Managers can take steps to make sure they fairly evaluate remote workers and don’t automatically favor in-office employees.
The Wall Street Journal offers these suggestions:
- Try hybrid or remote work yourself to get a feel for what is involved.
- Analyze pay and promotions in your department to ensure you don’t have a gap between remote and in-office workers.
- Let technology help you. Some companies cover meeting room walls with 36-inch screens, so everyone dialling in appears life-size.
Taking these steps may convince you to agree with Brian Kropp, who leads human-resources research at Gartner, a business research firm.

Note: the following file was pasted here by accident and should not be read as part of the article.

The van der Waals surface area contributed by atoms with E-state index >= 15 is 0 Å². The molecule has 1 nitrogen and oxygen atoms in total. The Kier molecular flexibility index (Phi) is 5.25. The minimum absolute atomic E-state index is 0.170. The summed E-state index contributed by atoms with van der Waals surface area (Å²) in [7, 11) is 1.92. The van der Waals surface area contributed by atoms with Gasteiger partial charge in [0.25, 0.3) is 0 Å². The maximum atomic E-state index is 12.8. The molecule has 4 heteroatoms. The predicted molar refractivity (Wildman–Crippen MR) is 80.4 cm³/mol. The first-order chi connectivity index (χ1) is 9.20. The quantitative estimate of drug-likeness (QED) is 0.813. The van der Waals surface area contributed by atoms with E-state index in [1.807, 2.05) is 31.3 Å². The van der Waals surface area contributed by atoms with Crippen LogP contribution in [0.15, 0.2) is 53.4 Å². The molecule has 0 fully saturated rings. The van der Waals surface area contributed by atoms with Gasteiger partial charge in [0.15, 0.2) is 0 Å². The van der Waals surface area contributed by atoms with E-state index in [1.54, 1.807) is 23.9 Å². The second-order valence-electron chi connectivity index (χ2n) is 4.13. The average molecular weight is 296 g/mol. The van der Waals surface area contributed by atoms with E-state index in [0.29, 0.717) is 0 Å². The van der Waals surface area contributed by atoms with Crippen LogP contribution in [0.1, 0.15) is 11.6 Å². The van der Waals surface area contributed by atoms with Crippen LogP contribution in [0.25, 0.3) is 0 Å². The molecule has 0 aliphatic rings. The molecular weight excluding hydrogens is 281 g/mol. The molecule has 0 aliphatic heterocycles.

Managers consistently label in-office workers as higher performers and give them bigger raises and promotions, Kropp told the Journal, even though data shows there’s really no difference between the two groups.
If anything, remote workers perform slightly better and are more engaged, he said.
A January Gartner survey of 4,258 employees found that 43% of remote workers and 49% of hybrid workers were highly engaged, compared with 35% of on-site workers. Bottom line: Don’t assume that off-site employees do less than in-office workers.